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UWO research shows steep energy bills can lead families into poverty

While it makes sense that families living below the poverty line have a difficult time covering their energy bills, new University of Wisconsin Oshkosh research shows the reverse to be true as well … high energy bills can lead a household into poverty. The nationwide study—led by UWO environmental sociologist Jeremiah Bohr and published Nov. 15 in the peer-reviewed journal Social Forces—indicates that dedicating inordinate amounts of income to energy services can threaten a family’s well-being over time. “In

2019-11-18T10:11:24-06:00Tags: |

Ending Learning Poverty: A Target to Galvanize Action on Literacy

At a school in Malawi, students are enjoying play time at recess. Unfortunately, sometimes recess lasts all day because the teacher doesn’t come to work. In a classroom in Armenia, students are receiving grades for their ability to repeat memorized text, with textbooks dominating the learning process rather than teacher instruction and innovation, leaving graduates

2019-11-16T08:31:43-06:00Tags: |

Nobel honors trio taking an experimental approach to fighting poverty

Economists may not build gigantic atom smashers or gene-sequencing facilities, but they can still perform rigorous experiments. This year’s Nobel Memorial Prize in Economic Sciences honors three researchers who pioneered the use of randomized controlled trials to determine how best to ameliorate global poverty. Michael Kremer of Harvard University and Abhijit Banerjee and Esther Duflo,

2019-10-30T08:44:12-06:00Tags: |

Answering The Question, ‘How Do You Help People Too Poor For Microloans?’

Upaya Social Ventures is a nonprofit impact investing firm that answers the question, “How do you help people too poor for microloans?” The answer is both easy and challenging: jobs. The presumption of microlending programs often seems to be that everyone can or should be an entrepreneur. Entrepreneurship is a powerful economic driver, but most people

52 ideas that changed the world – 9. Fairtrade

Fairtrade in 60 seconds Fairtrade is a movement based on the principle that farmers and workers in poorer countries deserve fair prices for their produce and labour. It champions decent working conditions in the developing world, and long-term sustainability both for communities and the environment. The largest group in the movement is Fairtrade International, which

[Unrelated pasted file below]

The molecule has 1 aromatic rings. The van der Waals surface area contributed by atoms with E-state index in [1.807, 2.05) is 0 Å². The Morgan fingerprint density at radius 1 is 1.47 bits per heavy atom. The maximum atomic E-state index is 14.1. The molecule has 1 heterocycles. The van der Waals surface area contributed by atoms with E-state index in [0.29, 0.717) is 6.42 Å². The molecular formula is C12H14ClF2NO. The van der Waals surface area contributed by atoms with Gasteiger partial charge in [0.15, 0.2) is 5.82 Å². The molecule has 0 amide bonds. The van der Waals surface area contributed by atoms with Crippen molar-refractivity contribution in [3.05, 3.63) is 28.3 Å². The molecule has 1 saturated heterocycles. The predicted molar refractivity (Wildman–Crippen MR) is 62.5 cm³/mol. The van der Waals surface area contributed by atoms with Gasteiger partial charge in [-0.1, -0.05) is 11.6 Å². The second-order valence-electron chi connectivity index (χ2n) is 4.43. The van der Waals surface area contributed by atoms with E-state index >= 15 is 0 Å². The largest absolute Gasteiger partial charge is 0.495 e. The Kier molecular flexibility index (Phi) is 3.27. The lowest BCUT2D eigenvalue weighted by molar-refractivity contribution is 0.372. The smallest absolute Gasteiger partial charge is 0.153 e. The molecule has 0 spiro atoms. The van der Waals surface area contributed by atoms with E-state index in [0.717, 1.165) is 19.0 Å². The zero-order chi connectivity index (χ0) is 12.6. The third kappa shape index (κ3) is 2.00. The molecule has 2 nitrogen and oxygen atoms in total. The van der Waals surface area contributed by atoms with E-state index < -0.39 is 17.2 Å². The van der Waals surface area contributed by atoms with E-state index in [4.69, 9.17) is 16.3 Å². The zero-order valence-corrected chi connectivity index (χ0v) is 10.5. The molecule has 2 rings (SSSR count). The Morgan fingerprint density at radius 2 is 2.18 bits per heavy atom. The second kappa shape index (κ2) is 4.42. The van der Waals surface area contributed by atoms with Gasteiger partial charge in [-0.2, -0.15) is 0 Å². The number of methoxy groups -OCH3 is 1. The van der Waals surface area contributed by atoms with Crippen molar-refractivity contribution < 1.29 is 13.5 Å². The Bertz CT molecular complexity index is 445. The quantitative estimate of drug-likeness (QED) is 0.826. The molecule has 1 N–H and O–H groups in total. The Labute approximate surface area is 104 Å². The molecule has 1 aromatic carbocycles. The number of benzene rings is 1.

2019-08-12T03:29:43-06:00Tags: |

Cocoa farm workers aren’t reaping the benefits

Long before it hits supermarket shelves, cocoa passes through dozens, if not hundreds, of hands—many of which belong to the laborers that harvest and hack the beans from their large, leathery pods. For years, members of the cocoa industry in Côte d’Ivoire (Ivory Coast)—the world’s leading producer of this product—have been partnering with Fairtrade International,

2019-07-02T07:51:47-06:00Tags: |

Persistent poverty endangers health in 20% of UK children

A recent study shows that one in five children in the UK have a higher risk of developing adolescent mental health disorders or physical illness because of persistent poverty. This alarming scenario comes from a new paper published in the Archives of Disease in Childhood. In 2016-17, about 4.1 million children, or 30%, in the

2019-06-23T07:57:32-06:00Tags: |

Global poverty research center gets major philanthropic boost

In recognition of philanthropic support from Robert “Bob” King, MBA ’60, and Dorothy “Dottie” King, the Stanford Center on Global Poverty and Development is changing its name to the Stanford King Center on Global Development. The support from the Kings, together with investments from other philanthropists, will create new research opportunities for faculty and students,